Antonio Almeida, WFH Director of Programs and Education, introduced the third WFH Youth Workshop to be held at a WFH Congress event. As he described the selection process for the WFH Youth Leadership Program and the Susan Skinner Memorial Fund scholarship, he emphasized that the youth are a priority for the WFH. Almeida discussed the WFH Youth Committee as well as the new youth Twinning Program. Resources for pediatric patients were also mentioned, including the brand new In-HemoAction cards.
Deon York, WFH Board Member and Chair and member of the Youth Leadership Advisory Committee, then gave a brief talk on how to survive the conference and recommended various talks to the participants.
The first youth speaker, Marlee Whetten, talked about the twinning program between the U.S. National Hemophilia Foundation (NHF) and the Hemophilia Federation in India (HFI). The HFI youth program has a large representation of young members, and a particularly active fundraising program. Whetten, who manages the youth program of the NHF, said it is important to remember that developed countries do not necessarily have the best ideas; what is right for the U.S.A might not be right for India. Within the Twinning Program, the role of the NHF is to provide expertise and organize information, whereas the role of the HFI is to provide sustainability and information.
Within the Hemophilia Federation, the youth program objectives include holding four regional camps and annual youth group training, identifying future leaders and building their skills, and encouraging youth to become informed, educated and involved.
Rana Mahmoud, a youth group member of the Lebanese Association for Hemophilia, talked about the difficulties of having hemophilia in a country without hemophilia treatment centres. Mahmoud described the various activities that her youth group organizes to educate the public on hemophilia, and to identify and motivate volunteers. Activities include the creation of a theatre group, and a special food market with various street food stalls and restaurants selling traditional and international food.
Carlos Odera, a WFH 2018 Youth Fellow from Kenya, drew on his personal experience to talk about the seriousness of surgical procedures in people with hemophilia. He then described the youth objectives of the Kenya Hemophilia Association (KAH), which include creating awareness of hemophilia and other bleeding disorders among the general public; engaging policy makers and institution administrators; creating awareness among people with hemophilia, their parents and guardians; and engaging in resource mobilization activities to aid the activities of the KAH.
David Braun, another WFH 2018 Youth Fellow, gave the next presentation. Braun was fortunate to receive appropriate treatment that saved his life on two occasions—once when he was three years old and bled profusely after cutting his finger, and then second time when he was 17 years old and was diagnosed with a brain bleed. Through the efforts of the BFH, 18,219 people with hemophilia in Brazil now have access to prophylaxis.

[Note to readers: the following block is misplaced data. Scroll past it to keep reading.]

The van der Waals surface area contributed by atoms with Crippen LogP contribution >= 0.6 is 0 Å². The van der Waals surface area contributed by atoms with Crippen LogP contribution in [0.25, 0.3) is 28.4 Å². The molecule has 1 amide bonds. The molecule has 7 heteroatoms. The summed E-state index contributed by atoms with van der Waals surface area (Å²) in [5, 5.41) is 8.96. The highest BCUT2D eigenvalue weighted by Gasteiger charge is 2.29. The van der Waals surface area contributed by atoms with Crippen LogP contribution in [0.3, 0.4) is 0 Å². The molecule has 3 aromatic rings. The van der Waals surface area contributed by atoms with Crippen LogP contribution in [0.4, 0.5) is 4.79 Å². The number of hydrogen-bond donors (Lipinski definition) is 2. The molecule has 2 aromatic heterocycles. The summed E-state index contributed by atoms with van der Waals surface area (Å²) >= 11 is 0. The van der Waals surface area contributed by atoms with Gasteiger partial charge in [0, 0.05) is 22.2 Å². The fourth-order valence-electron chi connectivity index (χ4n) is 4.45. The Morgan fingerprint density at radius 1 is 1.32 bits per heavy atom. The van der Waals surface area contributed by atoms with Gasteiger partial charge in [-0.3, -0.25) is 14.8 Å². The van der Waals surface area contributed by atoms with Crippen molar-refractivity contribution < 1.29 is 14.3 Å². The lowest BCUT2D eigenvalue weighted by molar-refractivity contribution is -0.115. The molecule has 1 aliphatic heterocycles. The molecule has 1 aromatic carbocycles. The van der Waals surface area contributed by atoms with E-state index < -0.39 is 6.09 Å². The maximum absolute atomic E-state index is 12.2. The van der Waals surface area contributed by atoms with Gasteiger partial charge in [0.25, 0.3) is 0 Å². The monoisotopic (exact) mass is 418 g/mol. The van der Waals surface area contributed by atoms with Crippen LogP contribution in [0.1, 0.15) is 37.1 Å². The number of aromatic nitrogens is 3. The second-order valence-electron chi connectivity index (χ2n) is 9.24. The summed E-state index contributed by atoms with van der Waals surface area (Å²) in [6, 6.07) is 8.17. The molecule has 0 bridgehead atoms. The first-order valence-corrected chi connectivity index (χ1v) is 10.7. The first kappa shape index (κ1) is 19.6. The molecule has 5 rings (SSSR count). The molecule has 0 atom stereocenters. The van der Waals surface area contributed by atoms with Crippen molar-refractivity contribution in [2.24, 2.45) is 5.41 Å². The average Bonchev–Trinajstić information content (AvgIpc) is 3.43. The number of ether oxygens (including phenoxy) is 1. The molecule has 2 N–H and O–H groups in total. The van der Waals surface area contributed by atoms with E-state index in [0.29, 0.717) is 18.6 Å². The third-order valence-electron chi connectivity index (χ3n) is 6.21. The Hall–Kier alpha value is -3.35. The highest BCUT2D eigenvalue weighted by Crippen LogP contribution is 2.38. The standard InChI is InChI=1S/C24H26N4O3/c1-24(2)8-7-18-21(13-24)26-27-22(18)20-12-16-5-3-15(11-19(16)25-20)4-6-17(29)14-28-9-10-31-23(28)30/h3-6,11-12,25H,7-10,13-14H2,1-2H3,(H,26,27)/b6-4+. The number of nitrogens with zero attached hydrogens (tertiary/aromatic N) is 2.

Mathieu Jackson is an Adult Fellowship for Integrating Responsible Mentors (AFFIRM) fellow, Center of Excellence on Partnership with Patients and the Public (CEPPP) patient trainer, and Canadian Hemophilia Society (CHS) Board Member. He initially refused to become part of hemophilia patient associations, but this left him feeling secluded. When he attended university and joined student unions, he realized the impact that societies can have on peoples’ lives. After receiving an educational grant from the Quebec Chapter of the Canadian Hemophilia Society (CHSQ) he decided to get more involved with patient organizations, and now he is employed full-time at University of Montreal Hospital Research Center (CRCHUM).
Nikole Scappe, a Susan Skinner Memorial Fund Scholarship Recipient and member of the WFH Youth Leadership Advisory Committee, spent most of her life in emergency rooms with severe bruising hematomas. Doctors actually thought these were fractured bones, and she was only correctly diagnosed at 13 years of age. This experience motivated her to become active in the bleeding disorders community. She began with local patient advocacy, but now travels all over the U.S.A talking to patients and encouraging them to get treatment. Scappe knows about the inconvenience of living with a bleeding disorder. However, she is also aware that she must face reality and learn from her mistakes, a key message that she passes on to others.
The final presenter, Jack Grehan, said he refuses to be defined by hemophilia even though he has a severe disease. Grehan stated that prophylaxis is a burden as it does not work 100 per cent of the time. He found it particularly inconvenient and stressful to be thinking about treatment while working in his job as a cameraman. Grehan’s motivation for considering gene therapy stemmed from his awareness of the strain placed on a family of having a child with hemophilia. He described his experience on a gene therapy clinical trial, and how his factor VIII levels have risen from 0.1 to 30 percent. Thanks to gene therapy, he can now play golf for several consecutive days. He added that it only takes one person to receive gene therapy to free up huge amounts of factor VIII, which could be reallocated to people with hemophilia in developing countries.